Teacher-Centered Versus Learner-Centered Learning


A learner-centered environment facilitates a more collaborative way for students to learn. It’s the student who leads the learning. Guest post by Katie Varatta

What makes an effective learning experience for you? What empowers you to learn? Flexibility, interest in the topic, understanding the purpose or relevance. The answer to these questions could be any number of things depending on the preferences of the person. Then, the next question: Do you think your students share your experience?

These might be some of the first questions KnowledgeWorks coaches would ask to get educators to start envisioning what a learner-centered classroom might look like and why it is needed in personalized learning.

Although a foundational shift from a traditional classroom, a learner-centered approach does not eliminate the teacher. A learner-centered environment facilitates a more collaborative way for students to learn. The teacher models instructions and acts as a facilitator, providing feedback and answering questions when needed. It’s the student that chooses how they want to learn, why they want to learn that way and with who. Students answer each others’ questions and give each other feedback, using the instructor as a resource when needed.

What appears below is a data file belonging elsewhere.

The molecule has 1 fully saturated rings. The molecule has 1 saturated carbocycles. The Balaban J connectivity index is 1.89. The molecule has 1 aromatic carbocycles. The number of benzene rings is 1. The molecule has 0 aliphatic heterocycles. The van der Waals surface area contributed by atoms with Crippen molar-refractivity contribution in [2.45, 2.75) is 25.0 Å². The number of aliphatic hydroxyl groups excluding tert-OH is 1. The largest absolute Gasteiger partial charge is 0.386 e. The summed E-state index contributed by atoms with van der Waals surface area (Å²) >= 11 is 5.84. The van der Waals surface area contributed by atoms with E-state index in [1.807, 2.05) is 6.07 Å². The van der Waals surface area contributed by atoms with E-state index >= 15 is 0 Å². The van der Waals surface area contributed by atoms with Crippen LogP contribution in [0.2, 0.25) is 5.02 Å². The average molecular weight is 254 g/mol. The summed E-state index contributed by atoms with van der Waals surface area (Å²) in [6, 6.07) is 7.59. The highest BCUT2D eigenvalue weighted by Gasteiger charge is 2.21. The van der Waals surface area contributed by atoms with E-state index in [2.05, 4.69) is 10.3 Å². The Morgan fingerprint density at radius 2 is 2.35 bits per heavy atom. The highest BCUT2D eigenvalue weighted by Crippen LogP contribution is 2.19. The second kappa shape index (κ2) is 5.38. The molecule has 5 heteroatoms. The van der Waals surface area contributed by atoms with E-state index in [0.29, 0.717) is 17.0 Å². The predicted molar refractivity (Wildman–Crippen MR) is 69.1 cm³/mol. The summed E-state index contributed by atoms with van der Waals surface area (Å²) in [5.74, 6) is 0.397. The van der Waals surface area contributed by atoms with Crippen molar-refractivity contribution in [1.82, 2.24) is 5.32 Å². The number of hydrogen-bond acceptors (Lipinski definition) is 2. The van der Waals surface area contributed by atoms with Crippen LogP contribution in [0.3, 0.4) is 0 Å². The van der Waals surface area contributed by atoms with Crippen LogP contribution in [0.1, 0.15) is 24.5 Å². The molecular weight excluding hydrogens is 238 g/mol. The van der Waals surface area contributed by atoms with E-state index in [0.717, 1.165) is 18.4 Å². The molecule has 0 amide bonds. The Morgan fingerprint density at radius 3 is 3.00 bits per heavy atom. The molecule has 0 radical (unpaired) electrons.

This process is designed so that students can learn how they learn best. Taking into consideration what works for one may not work for another and at the end of the day it’s not about what was taught but what was learned.

A Look at the Differences Between Teacher-Centered and Learner-Centered Learning

Teacher-Centered Learner-Centered
Focus is on instructor Focus is on both students and instructor
Focus is on language forms and structures (what the instructor knows about the language) Focus is on language use in typical situations (how students will use the language)
Instructor talks; students listen Instructor models; students interact with instructor and one another
Students work alone Students work in pairs, in groups, or alone depending on the purpose of the activity
Instructor monitors and corrects every student utterance Students talk without constant instructor monitoring; instructor provides feedback/correction when questions arise
Instructor answers students’ questions about language Students answer each other’s questions, using instructor as an information resource
Instructor chooses topics Students have some choice of topics
Instructor evaluates student learning Students evaluate their own learning; instructor also evaluates
Classroom is quiet Classroom is often noisy and busy

Source: The National Capitol Language Resource Center (a project of the George Washington University)

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